Opening this Thursday night at the Whitney Theater, “Valhalla” by Paul Rudnick ’77 follows the lives of two characters from vastly different backgrounds, living nearly a century apart from one another and connected only by their common love of beauty and their desire to pursue it at any cost. The play juxtaposes the life of James Avery, a young man from Texas during the World War II era, with that of Ludwig, a prince of Bavaria during the 19th century. The production is a Theater Studies senior project for Spencer Klavan ’14, Maggie Ditre ’14 and Irene Casey ’14, who spoke with the News about their experience creating and working on this project, as they head into the show’s last week of rehearsal.

Q: How and why did you three decide on this particular play to stage for your senior projects? Did you consider other plays?

Casey: At one point it felt like we considered every play that has ever been written, since we searched for a really long time — about three months — for the right play. We needed a play that was challenging for directors, had an acting role that Spencer would be excited about and a lot of opportunity for set design, so we had a long list of criteria. We just pulled “Valhalla” along with many other plays from the shelves in the Haas Arts Library. Spencer and I read it at about the same time and I remember getting a text from him right after he finished reading it and as I was about to start reading it. I asked him what he thought of it and he said “I can’t tell you yet, text me when you’re done reading.”

Q: The play switches between two drastically different settings — pre-WWII Texas and 19th century Bavaria — how can one switch back and forth between settings on one stage?

Casey: The set is very much a mixture of both worlds. The only way of distinguishing between the two is through the actors themselves — where they are standing and what they are doing. But the distinction between the two worlds is surprisingly clear sometimes. For example, Spencer is in every scene that takes place in Texas so wherever he is on stage would be the part that is supposed to be set in Texas. And some objects remind you of one of these places.

Ditre: The objects you see on stage are not rigidly divided into ‘Texas’ objects and ‘Bavaria’ objects — many of them are things you would see in many different types of environment. Only some things specifically remind you of one of the two worlds. For example, the swan and castle statuettes would be reminiscent of Ludwig and Bavaria.

Q: How would you compare the two main characters, James Avery and Ludwig of Bavaria?

A Klavan: James is utterly out of place in his own milieu. He is gay, he is yearningly aesthetic. He loves flowery, abstract, gorgeous things and none of that exists around him. So we see him really struggling against his environment. Ludwig has this desire to build all these beautiful things, like his castles, while James likes to go and throw himself in different situations just to try and experience the beauty around him. But the kind of extravagance that Ludwig creates is also the type of beauty that James wants in his ideal world, but that type of beauty does not exist in Dainsville, Texas. That is why he needs to get out of that place.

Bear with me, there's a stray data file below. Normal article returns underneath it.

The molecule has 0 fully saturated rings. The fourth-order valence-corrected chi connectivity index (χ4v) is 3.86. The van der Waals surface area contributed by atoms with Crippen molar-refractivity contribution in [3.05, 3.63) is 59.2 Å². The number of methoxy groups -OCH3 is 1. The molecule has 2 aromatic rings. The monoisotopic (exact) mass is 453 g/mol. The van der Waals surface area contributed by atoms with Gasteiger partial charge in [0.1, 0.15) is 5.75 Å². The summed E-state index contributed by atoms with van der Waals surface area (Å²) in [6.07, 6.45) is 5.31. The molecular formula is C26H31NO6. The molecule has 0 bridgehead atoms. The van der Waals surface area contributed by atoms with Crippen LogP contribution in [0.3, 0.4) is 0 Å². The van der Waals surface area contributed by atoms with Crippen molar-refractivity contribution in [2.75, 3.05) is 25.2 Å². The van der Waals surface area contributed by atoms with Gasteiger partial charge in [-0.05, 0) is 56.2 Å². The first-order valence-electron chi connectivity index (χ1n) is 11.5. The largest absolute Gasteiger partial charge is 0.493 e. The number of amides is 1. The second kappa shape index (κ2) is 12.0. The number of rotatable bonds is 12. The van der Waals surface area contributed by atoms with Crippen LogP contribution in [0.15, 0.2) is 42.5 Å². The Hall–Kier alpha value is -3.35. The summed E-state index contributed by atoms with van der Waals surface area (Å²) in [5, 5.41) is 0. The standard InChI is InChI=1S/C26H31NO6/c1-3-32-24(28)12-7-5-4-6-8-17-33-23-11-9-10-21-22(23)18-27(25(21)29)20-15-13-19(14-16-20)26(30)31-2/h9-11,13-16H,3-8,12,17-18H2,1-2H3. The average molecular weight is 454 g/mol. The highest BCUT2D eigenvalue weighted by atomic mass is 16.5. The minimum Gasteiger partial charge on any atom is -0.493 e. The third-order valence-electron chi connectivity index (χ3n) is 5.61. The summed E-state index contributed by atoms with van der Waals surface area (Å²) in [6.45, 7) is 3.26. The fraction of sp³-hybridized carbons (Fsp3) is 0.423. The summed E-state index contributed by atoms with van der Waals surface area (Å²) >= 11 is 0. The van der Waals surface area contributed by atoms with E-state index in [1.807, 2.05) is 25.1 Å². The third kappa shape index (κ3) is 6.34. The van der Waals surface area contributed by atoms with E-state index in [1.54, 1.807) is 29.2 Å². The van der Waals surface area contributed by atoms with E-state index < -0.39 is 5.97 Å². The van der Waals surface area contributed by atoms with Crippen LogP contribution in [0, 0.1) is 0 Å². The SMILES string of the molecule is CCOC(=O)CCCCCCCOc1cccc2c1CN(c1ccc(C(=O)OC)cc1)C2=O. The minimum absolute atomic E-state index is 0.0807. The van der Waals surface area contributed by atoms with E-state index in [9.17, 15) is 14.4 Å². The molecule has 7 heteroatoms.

Casey: Ludwig is also gay at a time when that was not acceptable. The playwright thought of them as puzzle pieces that lock together, so they are not the same person but they complement each other’s personalities. What they share is this love for beauty. That is what drives their lives.

Q: What are the major themes explored in the play? What is the significance of exploring these themes today, here at Yale?

Casey: One of the biggest questions presented in the play is the tension between giving into your wildest dreams and doing your duty or doing what society wants you to do. Ludwig has a struggle between his obsession of love and beauty … and his duty to his country as well as his religion. Eventually he gives into his love of beauty and on one hand you can say he was a terrible king because he lost a large war for his country, but on the other hand, Bavaria’s largest source of income is tourism surrounding these castles that he built.

Q: How would you characterize the play’s historical element? Would you say the two settings presented are historically accurate?

A Klavan: A large part of the factual details in the play are historically accurate, even in this fictional town in Texas. For example, James goes to ‘reform school,’ which was a popular thing in Texas at the time. And the socioeconomic status of people like James and his parents is very close to what your average person in Texas at the time would look like. It’s a well-researched play.

Casey: But at the same time, both of the main characters’ personalities are supposed to be different from what one would expect from people of their respective eras.

Q: What is the significance of staging a play like this at Yale, at this time?

A Klavan: We, as seniors, are speaking to many people in our class that are currently being asked questions that oftentimes pit realism against idealism as they are graduating, especially people in the theater community. We are told to follow our dreams all through high school, but now we face the question of ‘are you actually willing to do that?’ The play asks that question and explores what the cost of such decisions may be.